In Carrie Yamaoka's art, you are integral to the completion of the work. Yes, you. With all your awkwardness, pudge, and poorly fitting clothes. Some of her paintings skip the traditional canvas, opting instead for polyester film and resin, giving the surface of her works a reflective and molten-like finish.

The New York artist's first solo museum exhibition, recto/verso at Henry Art Gallery, reflects 30 years of work. It's a huge and impressive show. Yamaoka's work is largely process-based, meaning it focuses on the process—the act of creating the art—as its main subject. It's creation unobscured, placed front and center. And in emphasizing the work's creation, it can help us (the artist and the viewer) think about things like time, transience, movement, beginning and ending.

See Yamaoka's Aluminum works. Arranged in a three-by-three grid, these nine paintings look somewhat like a map of a lunar surface—all gray and static. The abstracted flashes of silver on the surface of the paintings are the result of aluminum powdered pigment responding to the temperature of the resin as it cures, creating an image that's not quite readable or controlled. It's an image of chance and circumstance. And heat. Played out nine times.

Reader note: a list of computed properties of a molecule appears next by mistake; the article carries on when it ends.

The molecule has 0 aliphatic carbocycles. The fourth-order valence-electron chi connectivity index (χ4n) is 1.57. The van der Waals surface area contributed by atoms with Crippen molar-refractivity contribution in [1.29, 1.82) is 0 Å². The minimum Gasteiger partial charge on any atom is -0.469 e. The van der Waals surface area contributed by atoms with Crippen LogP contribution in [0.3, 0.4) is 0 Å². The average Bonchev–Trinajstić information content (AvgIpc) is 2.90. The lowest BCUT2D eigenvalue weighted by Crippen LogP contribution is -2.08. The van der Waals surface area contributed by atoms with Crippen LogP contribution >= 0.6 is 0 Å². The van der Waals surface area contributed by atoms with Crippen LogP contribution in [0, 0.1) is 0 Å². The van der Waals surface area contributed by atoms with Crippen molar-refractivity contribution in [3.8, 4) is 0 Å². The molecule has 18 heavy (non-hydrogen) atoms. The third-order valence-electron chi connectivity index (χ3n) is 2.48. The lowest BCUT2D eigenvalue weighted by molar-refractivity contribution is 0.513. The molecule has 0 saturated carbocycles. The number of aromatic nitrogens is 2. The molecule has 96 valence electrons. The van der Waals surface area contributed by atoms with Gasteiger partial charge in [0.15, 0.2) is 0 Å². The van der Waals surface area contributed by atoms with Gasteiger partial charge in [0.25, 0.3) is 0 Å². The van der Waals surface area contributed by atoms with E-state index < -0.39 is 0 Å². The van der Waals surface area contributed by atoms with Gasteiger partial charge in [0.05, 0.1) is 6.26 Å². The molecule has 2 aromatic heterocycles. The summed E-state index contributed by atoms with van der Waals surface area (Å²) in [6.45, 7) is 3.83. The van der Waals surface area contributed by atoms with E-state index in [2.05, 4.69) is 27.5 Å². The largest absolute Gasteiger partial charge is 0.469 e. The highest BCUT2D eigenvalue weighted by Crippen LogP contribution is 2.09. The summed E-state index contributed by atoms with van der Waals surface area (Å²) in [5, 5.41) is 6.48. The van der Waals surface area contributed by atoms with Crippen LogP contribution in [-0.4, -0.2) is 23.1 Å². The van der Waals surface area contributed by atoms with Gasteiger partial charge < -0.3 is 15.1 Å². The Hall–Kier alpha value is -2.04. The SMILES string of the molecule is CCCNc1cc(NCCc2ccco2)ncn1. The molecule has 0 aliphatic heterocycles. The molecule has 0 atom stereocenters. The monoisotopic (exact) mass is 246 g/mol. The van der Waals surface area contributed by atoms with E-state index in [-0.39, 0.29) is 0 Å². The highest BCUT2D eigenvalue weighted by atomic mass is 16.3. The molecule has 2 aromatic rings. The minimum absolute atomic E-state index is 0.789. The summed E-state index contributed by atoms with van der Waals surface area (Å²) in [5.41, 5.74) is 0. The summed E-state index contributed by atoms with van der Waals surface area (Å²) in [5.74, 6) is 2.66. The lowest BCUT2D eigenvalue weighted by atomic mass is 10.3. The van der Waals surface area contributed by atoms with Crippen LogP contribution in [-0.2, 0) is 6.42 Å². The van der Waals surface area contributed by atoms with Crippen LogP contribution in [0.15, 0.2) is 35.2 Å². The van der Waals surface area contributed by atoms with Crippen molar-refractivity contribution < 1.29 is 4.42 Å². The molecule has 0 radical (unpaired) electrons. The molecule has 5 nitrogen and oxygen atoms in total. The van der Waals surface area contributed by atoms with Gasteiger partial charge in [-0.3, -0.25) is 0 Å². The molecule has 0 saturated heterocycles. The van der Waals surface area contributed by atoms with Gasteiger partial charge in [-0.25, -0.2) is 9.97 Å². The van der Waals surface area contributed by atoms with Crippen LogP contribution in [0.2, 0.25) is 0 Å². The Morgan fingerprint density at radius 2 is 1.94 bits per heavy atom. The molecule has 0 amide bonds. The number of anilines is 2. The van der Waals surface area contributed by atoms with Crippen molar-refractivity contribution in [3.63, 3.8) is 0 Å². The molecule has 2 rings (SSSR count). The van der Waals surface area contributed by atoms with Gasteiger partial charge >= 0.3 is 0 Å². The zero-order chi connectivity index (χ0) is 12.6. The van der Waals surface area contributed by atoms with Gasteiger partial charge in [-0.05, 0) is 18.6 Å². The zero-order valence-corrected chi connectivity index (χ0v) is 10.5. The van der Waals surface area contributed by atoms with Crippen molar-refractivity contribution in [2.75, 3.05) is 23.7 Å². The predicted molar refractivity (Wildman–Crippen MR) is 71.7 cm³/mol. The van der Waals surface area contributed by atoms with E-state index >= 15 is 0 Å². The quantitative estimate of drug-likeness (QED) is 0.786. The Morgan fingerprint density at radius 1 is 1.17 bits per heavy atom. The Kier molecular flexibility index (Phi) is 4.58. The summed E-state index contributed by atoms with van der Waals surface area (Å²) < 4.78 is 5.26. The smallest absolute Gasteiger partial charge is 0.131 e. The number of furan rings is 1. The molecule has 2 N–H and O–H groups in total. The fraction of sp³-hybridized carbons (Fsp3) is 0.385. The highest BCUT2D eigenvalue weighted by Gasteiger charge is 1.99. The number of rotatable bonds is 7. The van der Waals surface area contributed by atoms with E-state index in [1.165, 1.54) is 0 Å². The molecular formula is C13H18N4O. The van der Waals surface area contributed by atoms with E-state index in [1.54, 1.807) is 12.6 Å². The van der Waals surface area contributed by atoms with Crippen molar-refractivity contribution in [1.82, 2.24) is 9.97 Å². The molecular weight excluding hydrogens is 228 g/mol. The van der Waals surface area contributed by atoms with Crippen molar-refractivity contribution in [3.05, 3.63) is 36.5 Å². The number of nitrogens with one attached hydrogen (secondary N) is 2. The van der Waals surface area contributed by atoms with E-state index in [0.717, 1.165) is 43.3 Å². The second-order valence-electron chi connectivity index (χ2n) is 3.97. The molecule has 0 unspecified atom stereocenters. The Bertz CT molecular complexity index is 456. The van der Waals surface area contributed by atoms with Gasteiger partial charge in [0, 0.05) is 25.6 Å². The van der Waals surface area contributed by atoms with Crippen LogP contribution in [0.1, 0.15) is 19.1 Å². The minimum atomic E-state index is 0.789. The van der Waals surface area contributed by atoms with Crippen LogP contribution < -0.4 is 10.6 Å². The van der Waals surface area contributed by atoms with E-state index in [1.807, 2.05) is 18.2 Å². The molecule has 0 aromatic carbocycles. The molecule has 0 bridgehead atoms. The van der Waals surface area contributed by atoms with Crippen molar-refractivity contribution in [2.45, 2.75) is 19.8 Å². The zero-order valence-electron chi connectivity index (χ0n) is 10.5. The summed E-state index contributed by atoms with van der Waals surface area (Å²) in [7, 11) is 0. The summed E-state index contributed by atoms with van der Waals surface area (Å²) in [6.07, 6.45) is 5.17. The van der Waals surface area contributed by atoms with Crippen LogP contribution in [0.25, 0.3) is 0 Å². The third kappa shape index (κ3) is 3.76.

Photography is one of Yamaoka's inspirations, especially the process of developing the prints, the moment the image emerges in the developer, not quite becoming anything recognizable. She refers to it as "the moment of suspension, between the process of becoming visible and the legibility of form." This notion of legibility, visibility, and liminality is helpful to keep in mind when taking in her other works.

The most striking piece to me was 72 by 45 (deep blue #3), 2011/2017. Yamaoka has a habit of returning to her works, the two dates representing when it was first finished and when she came back to it, challenging the idea of completion. The painting is composed of reflective polyester film over urethane resin on wood panel, colored a lapis lazuli blue. It's enormous, taking up nearly an entire wall in the airy and commanding gallery, with skylights that let in the softest, most placeless white light.

When looking at deep blue #3, one is forced to become a part of it. Observing is participating. The painting and its reflection distort the viewer in the prettiest of ways. This is my ideal self, I thought as I looked at the painting. Because in marveling in Yamaoka's work, you also marvel in yourself. It's representation in the purest of senses, in that you can literally see yourself in her work—not an abstracted label of your body, say, or your identity, but your body and your identity. Your participation completes the piece.

What's brilliant about this aspect of Yamaoka's work—the reflection, the distortion, the element of chance in how the painting comes out—is its iterative nature. If I go in and look at deep blue #3 tomorrow, the painting will contain a different version than the Jasmyne who gazed at it for the first time. Yamaoka's paintings remind us viewers that our relationship to art mirrors our relationship to ourselves—always changing, never static, not quite capturable, but always there.